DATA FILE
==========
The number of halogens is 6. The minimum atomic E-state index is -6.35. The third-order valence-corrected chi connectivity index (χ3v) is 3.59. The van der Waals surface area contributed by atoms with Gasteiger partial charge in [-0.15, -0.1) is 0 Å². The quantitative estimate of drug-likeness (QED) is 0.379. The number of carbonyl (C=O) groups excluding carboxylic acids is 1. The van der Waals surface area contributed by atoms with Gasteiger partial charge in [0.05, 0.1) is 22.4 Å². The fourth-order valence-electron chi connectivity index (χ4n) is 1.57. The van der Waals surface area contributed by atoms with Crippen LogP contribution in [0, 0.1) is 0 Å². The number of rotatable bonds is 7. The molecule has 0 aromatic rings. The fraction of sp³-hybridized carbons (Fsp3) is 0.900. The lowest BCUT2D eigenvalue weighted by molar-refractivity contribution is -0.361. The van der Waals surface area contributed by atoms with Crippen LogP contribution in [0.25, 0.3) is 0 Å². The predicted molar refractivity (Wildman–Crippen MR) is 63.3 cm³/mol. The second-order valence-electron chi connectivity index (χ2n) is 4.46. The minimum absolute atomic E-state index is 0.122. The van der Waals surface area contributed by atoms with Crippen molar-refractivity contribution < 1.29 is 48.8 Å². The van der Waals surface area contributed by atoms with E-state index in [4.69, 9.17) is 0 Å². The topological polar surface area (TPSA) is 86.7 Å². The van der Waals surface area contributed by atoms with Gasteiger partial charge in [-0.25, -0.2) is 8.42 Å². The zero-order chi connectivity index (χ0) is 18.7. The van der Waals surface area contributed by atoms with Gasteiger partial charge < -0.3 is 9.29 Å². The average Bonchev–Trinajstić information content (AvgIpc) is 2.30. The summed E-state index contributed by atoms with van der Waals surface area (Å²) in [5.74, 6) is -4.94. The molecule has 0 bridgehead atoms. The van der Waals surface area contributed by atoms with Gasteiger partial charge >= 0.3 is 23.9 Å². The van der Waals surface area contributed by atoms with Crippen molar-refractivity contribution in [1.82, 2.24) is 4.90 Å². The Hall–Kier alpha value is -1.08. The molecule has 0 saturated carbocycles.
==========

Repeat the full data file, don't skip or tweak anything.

The number of halogens is 6. The minimum atomic E-state index is -6.35. The third-order valence-corrected chi connectivity index (χ3v) is 3.59. The van der Waals surface area contributed by atoms with Gasteiger partial charge in [-0.15, -0.1) is 0 Å². The quantitative estimate of drug-likeness (QED) is 0.379. The number of carbonyl (C=O) groups excluding carboxylic acids is 1. The van der Waals surface area contributed by atoms with Gasteiger partial charge in [0.05, 0.1) is 22.4 Å². The fourth-order valence-electron chi connectivity index (χ4n) is 1.57. The van der Waals surface area contributed by atoms with Crippen LogP contribution in [0, 0.1) is 0 Å². The number of rotatable bonds is 7. The molecule has 0 aromatic rings. The fraction of sp³-hybridized carbons (Fsp3) is 0.900. The lowest BCUT2D eigenvalue weighted by molar-refractivity contribution is -0.361. The van der Waals surface area contributed by atoms with Crippen LogP contribution in [0.25, 0.3) is 0 Å². The predicted molar refractivity (Wildman–Crippen MR) is 63.3 cm³/mol. The second-order valence-electron chi connectivity index (χ2n) is 4.46. The minimum absolute atomic E-state index is 0.122. The van der Waals surface area contributed by atoms with Crippen molar-refractivity contribution < 1.29 is 48.8 Å². The van der Waals surface area contributed by atoms with E-state index in [4.69, 9.17) is 0 Å². The topological polar surface area (TPSA) is 86.7 Å². The van der Waals surface area contributed by atoms with Gasteiger partial charge in [-0.25, -0.2) is 8.42 Å². The zero-order chi connectivity index (χ0) is 18.7. The van der Waals surface area contributed by atoms with Gasteiger partial charge < -0.3 is 9.29 Å². The average Bonchev–Trinajstić information content (AvgIpc) is 2.30. The summed E-state index contributed by atoms with van der Waals surface area (Å²) in [5.74, 6) is -4.94. The molecule has 0 bridgehead atoms. The van der Waals surface area contributed by atoms with Gasteiger partial charge >= 0.3 is 23.9 Å². The van der Waals surface area contributed by atoms with Crippen molar-refractivity contribution in [1.82, 2.24) is 4.90 Å². The Hall–Kier alpha value is -1.08. The molecule has 0 saturated carbocycles.